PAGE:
The Swiss government had paid for travel and stay and had facilitated the negotiating parties' access to the Palestinian and Israeli territory.

The signing of the Geneva treaty on December 1, 2003, could certainly not have been achieved without the efforts of Calmy-Rey's office. However, the Foreign Minister, this time, carefully kept out of the limelight.

International criticism had risen on the role of Switzerland pushing a plan that deviated from the official roadmap between the two parties. If the plan were to have any success, it was important to stress that the Geneva Treaty was a private initiative. It obviously did not prevent Calmy-Rey to lobby for the initiative on all of her visits abroad. "She may be pushing too hard with her unconventional diplomacy," a Swiss diplomat comments, adding, "But never before in my career have I been kept standing in the streets of my home town. When I was back for Christmas, people kept on telling me what a fantastic boss I was working for. They clearly have the feeling to finally have a minister with guts."

Tackling New Challenges

It came as no surprise that last January, MCR received the Swiss Award as the best political of the country.

However, new challenges lay ahead. Calmy-Rey's priority on humanitarian work is leading her to reform her department. The changes include for the traditional Bilateral diplomacy to give way to the Swiss Agency for Development and Cooperation, SDC. A merger of embassies with the SDC-offices abroad making two totally different cultures work closely now. Some Swiss diplomats, who are not eager to give up their strong position within the Ministry, are fiercely opposing the more. How this cooperation finally shapes up, remains to be seen.

Meanwhile, the political landscape of Switzerland has changed dramatically. Since January 1, 2004, two new Ministers have entered the cabinet. Christoph Blocher of the right wing has replaced Ruth Metzler of the Christian Democrats. And the second new minister Merz is a liberal who matches the conservatism of Blocher. Both ministers want to cut taxes, by diminishing social expenditures. This will place the agenda of the socialists under assault.

Until quite recently, Blocher had been a fierce critic of Calmy-Rey's loud diplomacy. Blocher opposes a membership of the EU, which is a long-term goal of the government and a short term one of the Swiss Socialist Party. As the Minister of Justice, Blocher has the Swiss asylum policy under his wings, and he never has made it a secret that his policy towards asylum seekers will be a harsh one.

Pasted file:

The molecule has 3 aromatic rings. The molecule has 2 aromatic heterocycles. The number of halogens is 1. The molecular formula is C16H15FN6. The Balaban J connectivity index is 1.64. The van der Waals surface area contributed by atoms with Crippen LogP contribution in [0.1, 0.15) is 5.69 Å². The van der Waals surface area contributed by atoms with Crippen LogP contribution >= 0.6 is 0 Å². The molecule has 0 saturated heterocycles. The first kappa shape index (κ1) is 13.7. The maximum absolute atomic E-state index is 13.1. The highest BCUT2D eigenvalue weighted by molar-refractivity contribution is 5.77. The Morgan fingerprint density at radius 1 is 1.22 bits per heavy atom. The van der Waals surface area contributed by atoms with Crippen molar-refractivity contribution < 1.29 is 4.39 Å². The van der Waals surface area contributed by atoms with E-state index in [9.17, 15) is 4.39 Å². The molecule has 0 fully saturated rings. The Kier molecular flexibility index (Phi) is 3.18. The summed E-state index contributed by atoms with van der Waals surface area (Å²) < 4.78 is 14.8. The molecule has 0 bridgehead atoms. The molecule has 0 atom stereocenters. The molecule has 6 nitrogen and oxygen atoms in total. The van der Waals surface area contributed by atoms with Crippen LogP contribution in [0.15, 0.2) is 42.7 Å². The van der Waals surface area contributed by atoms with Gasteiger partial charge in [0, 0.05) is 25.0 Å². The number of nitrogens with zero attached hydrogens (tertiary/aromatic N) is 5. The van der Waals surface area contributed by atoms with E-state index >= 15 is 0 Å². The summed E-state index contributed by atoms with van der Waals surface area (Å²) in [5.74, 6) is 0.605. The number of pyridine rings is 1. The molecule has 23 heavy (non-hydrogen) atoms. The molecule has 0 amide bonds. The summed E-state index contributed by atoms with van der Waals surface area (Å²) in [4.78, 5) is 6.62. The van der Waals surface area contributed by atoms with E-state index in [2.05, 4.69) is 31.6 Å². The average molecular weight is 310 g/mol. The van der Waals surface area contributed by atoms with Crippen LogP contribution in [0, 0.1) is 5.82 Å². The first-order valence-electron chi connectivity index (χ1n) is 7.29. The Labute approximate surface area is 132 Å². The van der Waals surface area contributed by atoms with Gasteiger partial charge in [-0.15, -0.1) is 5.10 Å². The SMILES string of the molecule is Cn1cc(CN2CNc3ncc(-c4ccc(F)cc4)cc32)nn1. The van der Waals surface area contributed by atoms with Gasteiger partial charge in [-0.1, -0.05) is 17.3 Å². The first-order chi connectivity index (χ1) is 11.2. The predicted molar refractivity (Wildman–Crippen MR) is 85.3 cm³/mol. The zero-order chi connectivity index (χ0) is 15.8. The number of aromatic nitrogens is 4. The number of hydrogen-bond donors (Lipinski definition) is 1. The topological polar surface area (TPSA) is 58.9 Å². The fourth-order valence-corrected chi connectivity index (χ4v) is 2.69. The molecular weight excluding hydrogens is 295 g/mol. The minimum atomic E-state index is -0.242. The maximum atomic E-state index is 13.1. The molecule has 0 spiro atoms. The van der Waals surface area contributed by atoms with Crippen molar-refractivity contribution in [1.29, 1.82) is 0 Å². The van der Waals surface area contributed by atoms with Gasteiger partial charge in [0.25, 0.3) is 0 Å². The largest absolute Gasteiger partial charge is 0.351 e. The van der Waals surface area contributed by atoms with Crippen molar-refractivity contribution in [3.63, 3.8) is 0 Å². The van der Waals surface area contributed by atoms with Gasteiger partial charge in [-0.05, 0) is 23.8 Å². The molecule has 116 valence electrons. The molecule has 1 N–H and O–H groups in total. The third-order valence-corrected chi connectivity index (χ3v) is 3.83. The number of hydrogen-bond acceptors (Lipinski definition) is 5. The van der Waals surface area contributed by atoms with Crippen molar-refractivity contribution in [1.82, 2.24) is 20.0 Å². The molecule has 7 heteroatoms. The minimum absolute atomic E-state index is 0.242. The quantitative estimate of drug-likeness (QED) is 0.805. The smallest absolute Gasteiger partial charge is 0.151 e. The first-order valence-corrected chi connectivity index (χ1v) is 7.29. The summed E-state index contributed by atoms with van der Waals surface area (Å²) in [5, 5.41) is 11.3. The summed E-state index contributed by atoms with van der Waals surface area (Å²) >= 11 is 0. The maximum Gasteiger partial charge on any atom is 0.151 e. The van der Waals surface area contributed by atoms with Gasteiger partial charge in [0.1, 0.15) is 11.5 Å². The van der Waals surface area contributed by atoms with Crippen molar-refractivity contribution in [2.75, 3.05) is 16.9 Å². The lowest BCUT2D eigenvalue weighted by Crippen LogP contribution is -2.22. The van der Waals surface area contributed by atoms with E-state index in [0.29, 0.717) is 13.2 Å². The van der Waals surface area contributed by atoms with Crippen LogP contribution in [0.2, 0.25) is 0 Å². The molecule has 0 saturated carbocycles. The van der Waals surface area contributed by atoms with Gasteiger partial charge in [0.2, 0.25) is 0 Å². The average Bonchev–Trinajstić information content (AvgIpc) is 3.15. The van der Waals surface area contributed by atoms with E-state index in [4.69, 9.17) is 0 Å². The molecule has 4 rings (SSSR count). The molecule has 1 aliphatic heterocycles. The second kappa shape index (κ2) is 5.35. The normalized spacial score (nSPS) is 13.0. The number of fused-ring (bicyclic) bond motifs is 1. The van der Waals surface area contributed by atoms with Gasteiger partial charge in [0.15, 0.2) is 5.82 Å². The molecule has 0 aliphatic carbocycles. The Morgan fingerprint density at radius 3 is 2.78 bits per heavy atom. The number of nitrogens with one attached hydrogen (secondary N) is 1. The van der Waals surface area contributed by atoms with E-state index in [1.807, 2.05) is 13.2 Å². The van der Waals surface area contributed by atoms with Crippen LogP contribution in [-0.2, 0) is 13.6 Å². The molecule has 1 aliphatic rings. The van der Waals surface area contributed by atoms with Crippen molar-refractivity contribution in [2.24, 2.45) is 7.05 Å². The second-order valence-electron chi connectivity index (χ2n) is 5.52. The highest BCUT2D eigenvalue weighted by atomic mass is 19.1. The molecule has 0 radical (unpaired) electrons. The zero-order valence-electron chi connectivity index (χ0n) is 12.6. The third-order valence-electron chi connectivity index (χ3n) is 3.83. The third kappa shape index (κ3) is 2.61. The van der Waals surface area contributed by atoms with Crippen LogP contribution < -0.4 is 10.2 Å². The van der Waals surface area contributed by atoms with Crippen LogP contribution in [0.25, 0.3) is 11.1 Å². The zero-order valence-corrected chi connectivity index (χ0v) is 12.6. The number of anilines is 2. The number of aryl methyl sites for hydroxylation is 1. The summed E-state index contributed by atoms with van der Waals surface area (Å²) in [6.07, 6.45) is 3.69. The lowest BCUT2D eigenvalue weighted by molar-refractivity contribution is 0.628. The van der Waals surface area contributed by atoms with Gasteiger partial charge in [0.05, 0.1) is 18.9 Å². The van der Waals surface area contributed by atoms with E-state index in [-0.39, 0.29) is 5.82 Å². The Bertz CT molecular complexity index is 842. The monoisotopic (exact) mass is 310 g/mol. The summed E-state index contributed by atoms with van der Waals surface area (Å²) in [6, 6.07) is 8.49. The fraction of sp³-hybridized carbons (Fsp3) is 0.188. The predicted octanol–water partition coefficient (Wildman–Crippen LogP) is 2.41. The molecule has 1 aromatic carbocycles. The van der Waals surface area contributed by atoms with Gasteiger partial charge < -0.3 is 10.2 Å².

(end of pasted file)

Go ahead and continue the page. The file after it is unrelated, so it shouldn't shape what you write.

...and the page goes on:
Micheline Calmy-Rey is at present the only left woman among a majority of conservative men. She is the only hope for left wing and women in Switzerland. And it's no easy job!

If the charming visionary will be clever enough to avoid the demolishing of the Swiss welfare state and growing international isolation of Switzerland, remains to be seen.

More on Calmy-Rey

Micheline Calmy-Rey (1945. Sion, canton Wallis) is married. She is the mother of two and the grandmother of three children.

After her vocational education (Handelsschule), she went on to study political sciences in Geneva.

Steadily climbing the political ladder in the Social Democrant Party (SP) of the Canton of Geneva, she became president of the SP chapter and, subsequently, had several functions in the Cantons' Council of Geneva.

As the Head of the Department of Finances (Genera), Calmy-Rey thoroughly reformed the fiscal system of the canton. The fiscal system, allowing the rich to deduct more from their taxes than the lower incomes could, was replaced by a forfeiter system.
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Title Annotation:Politics
Author:Heddema, Renske
Publication:Swiss News
Date:Mar 1, 2004